I don’t consider myself an avid birder, but I understand enough about Ohio birds to know when something unusual shows up.
American bitterns are not easy to spot, for two reasons. First, there aren’t very many of them — they’re state-endangered. Second, they are masters of camouflage. The bird kept its heavily streaked breast turned toward me at all times, rotating slowly as I moved back and forth for a better camera angle.
If you’ve read this magazine for long enough, you get the idea that we respect, even admire, the people whose job it is to go out every day and keep our lights on. The lineworkers who represent each of the 24 electric cooperatives in our state are the first responders of the cooperative world. They are a dedicated, self-sacrificing bunch who do not flinch when the call goes out — any time of day, any season of the year.
In 1975, the Ohio General Assembly chose the ladybug as the official state insect, citing attributes shared with the great people of the Buckeye State.
This orange-and-black or red-and-black speck of an insect (which is technically a beetle rather than a bug) is the size of a pencil eraser, and it brings a welcomed utility to orchardists and farmers alike. Ladybugs, as cute and dainty as they may be, are voracious predators of other bugs, including some destructive ones that are too small for the human eye to see.
Consolidated Cooperative serves almost 18,000 members in eight counties in north-central Ohio, concentrated in Delaware and Morrow counties. The cooperative not only provides electricity but also offers propane and fiber internet in some areas.
Consolidated Cooperative’s main office is located on State Route 95 in Mount Gilead, the Morrow County seat. The county is home to an impressive and awe-inspiring park system, which co-op employees and many others often enjoy during lunchtime walks. Visitors from around the state are drawn to Mount Gilead State Park for its outdoor amenities, but Morrow County’s Parks District is also well-known for its recreational opportunities.
While watching RFD-TV one night, Russ Beckner saw a segment that showed a California mom driving a tractor around with her two young kids in the tractor bucket.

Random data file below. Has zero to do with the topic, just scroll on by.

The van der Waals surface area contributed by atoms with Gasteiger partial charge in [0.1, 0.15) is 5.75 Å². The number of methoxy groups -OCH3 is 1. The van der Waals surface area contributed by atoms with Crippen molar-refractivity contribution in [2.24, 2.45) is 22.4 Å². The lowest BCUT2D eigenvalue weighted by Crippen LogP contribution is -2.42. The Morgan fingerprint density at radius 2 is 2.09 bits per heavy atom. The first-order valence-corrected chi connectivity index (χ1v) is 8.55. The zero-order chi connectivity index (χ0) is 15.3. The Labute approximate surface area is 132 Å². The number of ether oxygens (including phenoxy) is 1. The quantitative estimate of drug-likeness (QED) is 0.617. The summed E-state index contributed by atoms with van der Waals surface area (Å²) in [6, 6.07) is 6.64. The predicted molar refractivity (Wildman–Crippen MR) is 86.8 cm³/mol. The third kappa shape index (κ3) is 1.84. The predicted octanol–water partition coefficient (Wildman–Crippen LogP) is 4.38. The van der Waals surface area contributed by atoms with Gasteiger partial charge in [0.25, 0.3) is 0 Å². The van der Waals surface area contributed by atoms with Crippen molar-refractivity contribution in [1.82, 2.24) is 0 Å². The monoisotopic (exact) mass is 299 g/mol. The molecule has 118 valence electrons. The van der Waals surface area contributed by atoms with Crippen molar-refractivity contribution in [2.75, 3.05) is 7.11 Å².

When he retired from P&G, that safety mindset carried over as he started helping his son, Jason, on Jason’s farm. People tend to associate farms with peaceful fields, fresh air, and contented cows, but as all farmers know, agriculture can be a dangerous way to make a living — and a farm is a dangerous place to live.
Between eight and 12 people, on average, are killed on farms every year in Ohio. Thousands more sustain injuries. “I became aware of farm injuries locally, statewide, and nationally, and I thought we could make a difference,” Russ says.
If you enjoy fishing in the Buckeye State, that next tug on your line just might be a new record fish.
Her father, Galen, explains. “We had gone fishing a few days previously, and SueAnn caught a very large green sunfish that we released,” he says. “That got me thinking as to what the state record might be for that species, so I looked it up and told her that we had likely released a state-record fish.”
The Newswangers were fishing again a few days later in the same area of the same pond when Galen heard his daughter squeal with delight, “Daddy, I caught it again!”
Weather forecasters knew it was a potentially devastating storm — a moisture-laden system rolling up from the Gulf of Mexico on a collision course with an arctic blast from the north, with Ohio right in the crosshairs.
“It was really just a good soaking rain that first night,” Martin says.
“We were getting a few calls, and it looked like some of our members might be out for as long as a day or two. Then when we woke up the next morning and saw it in the daylight, we knew it was a bad situation.”
The rugged, natural beauty of the Hocking Hills region in southeastern Ohio attracts more than 4 million visitors annually, so it’s not surprising that Hocking Hills State Park is the most visited in the Buckeye State.
Located at the entrance to Old Man’s Cave — the most well-known of seven major geological features in the park — the handsome log-and-stone structure includes 8,500 square feet of indoor space and both upper and lower covered outdoor verandas that add another 5,000 square feet to the two-story building.
“The new visitor center features interactive exhibits on both levels of the building that help guests learn about the unique nature and history of the Hocking Hills,” says Pat Quackenbush, naturalist supervisor at the park.